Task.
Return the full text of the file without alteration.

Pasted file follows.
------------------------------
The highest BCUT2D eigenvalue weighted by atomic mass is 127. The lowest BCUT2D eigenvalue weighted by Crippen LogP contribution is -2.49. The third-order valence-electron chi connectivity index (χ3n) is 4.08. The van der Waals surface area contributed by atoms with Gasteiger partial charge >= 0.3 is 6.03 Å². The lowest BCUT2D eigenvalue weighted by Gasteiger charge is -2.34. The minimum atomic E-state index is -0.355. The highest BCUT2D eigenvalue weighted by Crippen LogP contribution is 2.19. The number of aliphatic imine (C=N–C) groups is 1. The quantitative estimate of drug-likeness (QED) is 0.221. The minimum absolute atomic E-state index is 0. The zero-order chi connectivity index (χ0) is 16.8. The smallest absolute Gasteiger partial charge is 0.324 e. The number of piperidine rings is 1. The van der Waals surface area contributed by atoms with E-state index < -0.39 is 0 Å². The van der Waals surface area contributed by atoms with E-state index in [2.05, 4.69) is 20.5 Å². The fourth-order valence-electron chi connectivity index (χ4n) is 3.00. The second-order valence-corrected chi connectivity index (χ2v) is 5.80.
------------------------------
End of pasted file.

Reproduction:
The highest BCUT2D eigenvalue weighted by atomic mass is 127. The lowest BCUT2D eigenvalue weighted by Crippen LogP contribution is -2.49. The third-order valence-electron chi connectivity index (χ3n) is 4.08. The van der Waals surface area contributed by atoms with Gasteiger partial charge >= 0.3 is 6.03 Å². The lowest BCUT2D eigenvalue weighted by Gasteiger charge is -2.34. The minimum atomic E-state index is -0.355. The highest BCUT2D eigenvalue weighted by Crippen LogP contribution is 2.19. The number of aliphatic imine (C=N–C) groups is 1. The quantitative estimate of drug-likeness (QED) is 0.221. The minimum absolute atomic E-state index is 0. The zero-order chi connectivity index (χ0) is 16.8. The smallest absolute Gasteiger partial charge is 0.324 e. The number of piperidine rings is 1. The van der Waals surface area contributed by atoms with E-state index < -0.39 is 0 Å². The van der Waals surface area contributed by atoms with E-state index in [2.05, 4.69) is 20.5 Å². The fourth-order valence-electron chi connectivity index (χ4n) is 3.00. The second-order valence-corrected chi connectivity index (χ2v) is 5.80.